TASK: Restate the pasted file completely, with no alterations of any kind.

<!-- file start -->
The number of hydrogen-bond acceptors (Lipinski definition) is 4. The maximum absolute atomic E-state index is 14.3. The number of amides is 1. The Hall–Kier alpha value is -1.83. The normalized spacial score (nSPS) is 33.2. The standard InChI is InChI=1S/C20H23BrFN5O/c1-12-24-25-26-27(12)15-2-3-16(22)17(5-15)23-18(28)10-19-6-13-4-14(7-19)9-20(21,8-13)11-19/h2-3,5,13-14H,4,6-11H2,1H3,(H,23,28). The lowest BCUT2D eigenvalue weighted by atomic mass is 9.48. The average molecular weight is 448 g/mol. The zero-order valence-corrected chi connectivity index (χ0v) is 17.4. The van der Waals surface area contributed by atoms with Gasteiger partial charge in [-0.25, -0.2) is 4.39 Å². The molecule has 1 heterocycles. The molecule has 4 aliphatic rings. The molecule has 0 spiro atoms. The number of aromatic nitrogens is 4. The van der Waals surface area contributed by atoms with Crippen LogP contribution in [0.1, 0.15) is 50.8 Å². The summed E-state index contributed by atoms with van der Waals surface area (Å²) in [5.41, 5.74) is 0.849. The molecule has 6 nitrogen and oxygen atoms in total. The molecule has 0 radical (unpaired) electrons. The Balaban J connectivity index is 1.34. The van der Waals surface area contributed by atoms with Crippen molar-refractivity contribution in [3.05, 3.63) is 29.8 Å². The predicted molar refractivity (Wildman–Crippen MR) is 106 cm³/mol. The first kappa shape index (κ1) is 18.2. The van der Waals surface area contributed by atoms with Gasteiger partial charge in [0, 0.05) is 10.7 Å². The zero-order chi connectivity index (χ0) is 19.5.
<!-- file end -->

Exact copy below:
The number of hydrogen-bond acceptors (Lipinski definition) is 4. The maximum absolute atomic E-state index is 14.3. The number of amides is 1. The Hall–Kier alpha value is -1.83. The normalized spacial score (nSPS) is 33.2. The standard InChI is InChI=1S/C20H23BrFN5O/c1-12-24-25-26-27(12)15-2-3-16(22)17(5-15)23-18(28)10-19-6-13-4-14(7-19)9-20(21,8-13)11-19/h2-3,5,13-14H,4,6-11H2,1H3,(H,23,28). The lowest BCUT2D eigenvalue weighted by atomic mass is 9.48. The average molecular weight is 448 g/mol. The zero-order valence-corrected chi connectivity index (χ0v) is 17.4. The van der Waals surface area contributed by atoms with Gasteiger partial charge in [-0.25, -0.2) is 4.39 Å². The molecule has 1 heterocycles. The molecule has 4 aliphatic rings. The molecule has 0 spiro atoms. The number of aromatic nitrogens is 4. The van der Waals surface area contributed by atoms with Crippen LogP contribution in [0.1, 0.15) is 50.8 Å². The summed E-state index contributed by atoms with van der Waals surface area (Å²) in [5.41, 5.74) is 0.849. The molecule has 6 nitrogen and oxygen atoms in total. The molecule has 0 radical (unpaired) electrons. The Balaban J connectivity index is 1.34. The van der Waals surface area contributed by atoms with Crippen molar-refractivity contribution in [3.05, 3.63) is 29.8 Å². The predicted molar refractivity (Wildman–Crippen MR) is 106 cm³/mol. The first kappa shape index (κ1) is 18.2. The van der Waals surface area contributed by atoms with Gasteiger partial charge in [0, 0.05) is 10.7 Å². The zero-order chi connectivity index (χ0) is 19.5.